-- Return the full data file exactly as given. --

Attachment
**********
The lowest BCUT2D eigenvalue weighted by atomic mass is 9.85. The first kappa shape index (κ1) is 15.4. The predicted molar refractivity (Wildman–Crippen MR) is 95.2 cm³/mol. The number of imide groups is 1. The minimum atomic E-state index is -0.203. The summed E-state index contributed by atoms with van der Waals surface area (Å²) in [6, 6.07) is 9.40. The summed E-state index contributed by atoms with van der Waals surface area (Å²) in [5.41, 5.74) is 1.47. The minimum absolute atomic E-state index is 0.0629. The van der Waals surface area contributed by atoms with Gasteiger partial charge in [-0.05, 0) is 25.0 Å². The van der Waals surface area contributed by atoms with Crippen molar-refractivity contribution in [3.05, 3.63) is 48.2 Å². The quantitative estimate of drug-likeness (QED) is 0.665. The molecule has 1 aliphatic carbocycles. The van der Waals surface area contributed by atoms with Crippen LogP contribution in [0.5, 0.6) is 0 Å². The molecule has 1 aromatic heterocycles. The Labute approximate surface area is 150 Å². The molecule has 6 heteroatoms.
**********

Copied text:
The lowest BCUT2D eigenvalue weighted by atomic mass is 9.85. The first kappa shape index (κ1) is 15.4. The predicted molar refractivity (Wildman–Crippen MR) is 95.2 cm³/mol. The number of imide groups is 1. The minimum atomic E-state index is -0.203. The summed E-state index contributed by atoms with van der Waals surface area (Å²) in [6, 6.07) is 9.40. The summed E-state index contributed by atoms with van der Waals surface area (Å²) in [5.41, 5.74) is 1.47. The minimum absolute atomic E-state index is 0.0629. The van der Waals surface area contributed by atoms with Gasteiger partial charge in [-0.05, 0) is 25.0 Å². The van der Waals surface area contributed by atoms with Crippen molar-refractivity contribution in [3.05, 3.63) is 48.2 Å². The quantitative estimate of drug-likeness (QED) is 0.665. The molecule has 1 aliphatic carbocycles. The van der Waals surface area contributed by atoms with Crippen LogP contribution in [0.5, 0.6) is 0 Å². The molecule has 1 aromatic heterocycles. The Labute approximate surface area is 150 Å². The molecule has 6 heteroatoms.